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The governor’s budget

The governor's budget - the dollars and details behind the proposals he outlined today in his State of the State message - uses a variety of steps to cope with what had been expected to be a budget shortfall for fiscal year 2012 as of much as $340 million. First, he uses state economists' newly revised forecast of revenue for the current year, fy 2011, of 4.2 percent, which is revised down from their original forecast of 4.7 percent. In the first five months of the fiscal year, state tax revenues actually have been exceeding that forecast. Then, for next year, he budgets based on 3 percent revenue growth, even though his economists forecast 6.9 percent. That leaves  $91 million cushion in case the economy falls short of the forecasts.

Lawmakers set this year's budget based on revenue growth of practically zero, so that revenue makes a big difference in cutting into the budget hole. Then, the governor cut into the maintenance portion of the budget to save $20 million because an anticipated PERSI rate increase was delayed and $40 million by covering health insurance cost increases from reserves in the insurance fund for a second straight year. He also got state agencies to kick back to the general fund any unused reserves, including $8 million from the liquor division and $10 million from the permanent building fund. He tapped the remaining $74 million in the non-endowed portion of the Idaho Millenium Fund, a fund made up of tobacco settlement proceeds, with part of that covering a Medicaid shortfall for this year, and the rest boosting next year's budget. All state saving accounts essentially are drained. Plus, hospitals and nursing homes will kick in millions to help fund the Medicaid program, but it still will take a $25 million cut in benefits, which largely will hit adults on the program.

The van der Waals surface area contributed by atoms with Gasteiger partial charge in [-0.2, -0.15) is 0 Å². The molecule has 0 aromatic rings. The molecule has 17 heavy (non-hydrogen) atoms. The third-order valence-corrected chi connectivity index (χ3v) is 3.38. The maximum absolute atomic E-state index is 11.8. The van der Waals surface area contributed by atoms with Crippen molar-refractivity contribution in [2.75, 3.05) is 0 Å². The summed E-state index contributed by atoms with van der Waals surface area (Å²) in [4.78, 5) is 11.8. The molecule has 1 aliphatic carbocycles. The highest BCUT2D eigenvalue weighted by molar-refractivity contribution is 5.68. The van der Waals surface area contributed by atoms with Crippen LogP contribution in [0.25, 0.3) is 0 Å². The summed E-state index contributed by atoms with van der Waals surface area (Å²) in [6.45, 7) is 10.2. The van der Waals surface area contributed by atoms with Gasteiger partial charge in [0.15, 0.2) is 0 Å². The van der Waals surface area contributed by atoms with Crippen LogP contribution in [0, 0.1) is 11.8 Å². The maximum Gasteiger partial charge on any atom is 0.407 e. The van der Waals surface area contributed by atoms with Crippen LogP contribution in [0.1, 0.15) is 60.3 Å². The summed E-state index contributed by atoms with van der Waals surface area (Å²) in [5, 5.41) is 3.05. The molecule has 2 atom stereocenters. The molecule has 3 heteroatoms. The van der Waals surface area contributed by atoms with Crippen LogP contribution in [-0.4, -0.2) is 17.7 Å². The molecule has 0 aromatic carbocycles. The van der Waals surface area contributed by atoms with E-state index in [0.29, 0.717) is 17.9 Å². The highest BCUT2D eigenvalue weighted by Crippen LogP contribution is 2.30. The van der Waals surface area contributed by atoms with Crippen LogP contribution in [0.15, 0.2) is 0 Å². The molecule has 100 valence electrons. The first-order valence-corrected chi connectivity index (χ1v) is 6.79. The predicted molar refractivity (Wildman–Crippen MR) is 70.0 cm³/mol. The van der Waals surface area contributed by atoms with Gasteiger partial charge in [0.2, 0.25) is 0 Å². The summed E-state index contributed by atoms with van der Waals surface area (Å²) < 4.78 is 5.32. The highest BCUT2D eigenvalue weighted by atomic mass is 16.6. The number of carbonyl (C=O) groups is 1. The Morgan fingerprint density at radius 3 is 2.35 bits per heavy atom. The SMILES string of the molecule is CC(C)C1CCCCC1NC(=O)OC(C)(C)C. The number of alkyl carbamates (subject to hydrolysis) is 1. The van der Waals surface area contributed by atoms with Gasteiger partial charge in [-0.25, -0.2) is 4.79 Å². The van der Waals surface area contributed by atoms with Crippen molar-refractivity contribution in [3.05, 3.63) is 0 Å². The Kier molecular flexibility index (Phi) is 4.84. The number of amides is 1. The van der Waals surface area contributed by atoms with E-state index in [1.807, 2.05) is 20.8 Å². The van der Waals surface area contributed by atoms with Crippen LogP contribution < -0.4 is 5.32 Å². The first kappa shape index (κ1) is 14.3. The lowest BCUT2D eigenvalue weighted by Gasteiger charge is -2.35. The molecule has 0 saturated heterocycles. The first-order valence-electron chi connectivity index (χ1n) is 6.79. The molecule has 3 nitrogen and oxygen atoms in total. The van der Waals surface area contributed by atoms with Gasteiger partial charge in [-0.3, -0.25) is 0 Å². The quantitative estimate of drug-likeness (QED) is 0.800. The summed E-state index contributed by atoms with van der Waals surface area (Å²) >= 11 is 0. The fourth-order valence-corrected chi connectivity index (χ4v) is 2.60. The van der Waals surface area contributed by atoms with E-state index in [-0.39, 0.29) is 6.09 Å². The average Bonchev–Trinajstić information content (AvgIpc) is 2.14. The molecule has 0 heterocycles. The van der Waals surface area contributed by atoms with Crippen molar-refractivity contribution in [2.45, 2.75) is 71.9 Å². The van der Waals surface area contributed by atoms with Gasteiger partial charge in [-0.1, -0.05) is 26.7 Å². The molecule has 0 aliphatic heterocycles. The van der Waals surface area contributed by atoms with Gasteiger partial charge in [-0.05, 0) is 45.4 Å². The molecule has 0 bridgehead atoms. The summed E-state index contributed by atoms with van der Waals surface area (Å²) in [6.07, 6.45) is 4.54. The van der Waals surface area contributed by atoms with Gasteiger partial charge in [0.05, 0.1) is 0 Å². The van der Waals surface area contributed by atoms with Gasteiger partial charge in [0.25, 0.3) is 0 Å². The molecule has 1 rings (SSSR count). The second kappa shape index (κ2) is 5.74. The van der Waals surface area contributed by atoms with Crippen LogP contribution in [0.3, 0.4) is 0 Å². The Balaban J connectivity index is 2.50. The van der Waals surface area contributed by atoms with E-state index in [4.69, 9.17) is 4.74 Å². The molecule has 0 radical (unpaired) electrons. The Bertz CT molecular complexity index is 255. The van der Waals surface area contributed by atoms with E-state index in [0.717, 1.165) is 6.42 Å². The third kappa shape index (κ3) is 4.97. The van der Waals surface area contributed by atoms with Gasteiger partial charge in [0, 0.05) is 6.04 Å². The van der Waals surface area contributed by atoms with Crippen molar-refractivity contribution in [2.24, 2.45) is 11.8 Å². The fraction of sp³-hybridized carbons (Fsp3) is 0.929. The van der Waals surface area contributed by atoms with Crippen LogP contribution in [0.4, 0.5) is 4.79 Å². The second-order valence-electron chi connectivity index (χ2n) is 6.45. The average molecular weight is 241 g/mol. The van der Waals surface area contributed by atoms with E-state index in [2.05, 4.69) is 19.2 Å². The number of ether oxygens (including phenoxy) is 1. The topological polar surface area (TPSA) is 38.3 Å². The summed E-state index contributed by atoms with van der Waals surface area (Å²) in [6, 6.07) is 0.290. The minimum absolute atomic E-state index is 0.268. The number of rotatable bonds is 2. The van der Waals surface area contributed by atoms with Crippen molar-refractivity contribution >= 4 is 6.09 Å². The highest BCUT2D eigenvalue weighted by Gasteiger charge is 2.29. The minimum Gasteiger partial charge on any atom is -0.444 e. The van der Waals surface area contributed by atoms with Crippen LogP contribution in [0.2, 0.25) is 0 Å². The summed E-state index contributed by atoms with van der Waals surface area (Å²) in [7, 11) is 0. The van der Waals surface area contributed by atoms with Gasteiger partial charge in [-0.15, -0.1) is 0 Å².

Then, to make up the final piece of the budget hole, the governor called for $35.5 million in cuts from state agencies, with differing amounts for each but averaging 2.2 percent; those don't affect public schools; and he called for delaying for one year the next scheduled step-up in the grocery tax credit, saving the state $15 million next year. That means the grocery tax credit would stay at its current level - $70 per person per year for the lowest-income Idahoans, and $50 for everyone else. There would be no raises for state employees, little or no funding for inflation, and furloughs could continue at some agencies.

The result, at the end of all that, is a balanced budget for next year - should lawmakers choose to go along with the governor's proposals. Overall, state general-fund spending would rise by 7.7 percent next year, under the governor's blueprint, while total spending would be up 5.3 percent. The budget still would contain $78 million in one-time money to help it balance, continuing a 15-year trend of structural imbalances but bottom-line balance.


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About this blog

Betsy Z. Russell covers Idaho news from The Spokesman-Review's bureau in Boise.

Named best state-based political blog in Idaho for 2013 by The Fix

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